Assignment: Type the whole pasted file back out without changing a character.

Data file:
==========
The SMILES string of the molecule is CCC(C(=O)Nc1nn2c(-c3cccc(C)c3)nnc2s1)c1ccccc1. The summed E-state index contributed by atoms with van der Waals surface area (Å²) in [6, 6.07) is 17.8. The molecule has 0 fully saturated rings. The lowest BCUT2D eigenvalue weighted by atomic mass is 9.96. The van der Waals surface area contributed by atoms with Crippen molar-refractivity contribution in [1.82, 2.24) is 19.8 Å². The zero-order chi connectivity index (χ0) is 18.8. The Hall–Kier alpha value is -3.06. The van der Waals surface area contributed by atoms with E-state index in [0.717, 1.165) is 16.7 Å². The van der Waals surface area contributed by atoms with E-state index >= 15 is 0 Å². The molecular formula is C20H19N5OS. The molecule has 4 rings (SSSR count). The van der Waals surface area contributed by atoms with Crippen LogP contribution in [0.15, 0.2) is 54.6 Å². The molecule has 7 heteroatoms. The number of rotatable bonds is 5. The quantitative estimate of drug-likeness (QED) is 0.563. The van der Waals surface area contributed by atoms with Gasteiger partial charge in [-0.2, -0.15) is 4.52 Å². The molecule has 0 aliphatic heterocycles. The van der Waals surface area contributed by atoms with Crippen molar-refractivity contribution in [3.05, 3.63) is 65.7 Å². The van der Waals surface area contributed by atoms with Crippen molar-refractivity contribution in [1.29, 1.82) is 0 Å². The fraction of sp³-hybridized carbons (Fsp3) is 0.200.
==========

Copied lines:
The SMILES string of the molecule is CCC(C(=O)Nc1nn2c(-c3cccc(C)c3)nnc2s1)c1ccccc1. The summed E-state index contributed by atoms with van der Waals surface area (Å²) in [6, 6.07) is 17.8. The molecule has 0 fully saturated rings. The lowest BCUT2D eigenvalue weighted by atomic mass is 9.96. The van der Waals surface area contributed by atoms with Crippen molar-refractivity contribution in [1.82, 2.24) is 19.8 Å². The zero-order chi connectivity index (χ0) is 18.8. The Hall–Kier alpha value is -3.06. The van der Waals surface area contributed by atoms with E-state index in [0.717, 1.165) is 16.7 Å². The van der Waals surface area contributed by atoms with E-state index >= 15 is 0 Å². The molecular formula is C20H19N5OS. The molecule has 4 rings (SSSR count). The van der Waals surface area contributed by atoms with Crippen LogP contribution in [0.15, 0.2) is 54.6 Å². The molecule has 7 heteroatoms. The number of rotatable bonds is 5. The quantitative estimate of drug-likeness (QED) is 0.563. The van der Waals surface area contributed by atoms with Gasteiger partial charge in [-0.2, -0.15) is 4.52 Å². The molecule has 0 aliphatic heterocycles. The van der Waals surface area contributed by atoms with Crippen molar-refractivity contribution in [3.05, 3.63) is 65.7 Å². The van der Waals surface area contributed by atoms with Crippen molar-refractivity contribution in [1.29, 1.82) is 0 Å². The fraction of sp³-hybridized carbons (Fsp3) is 0.200.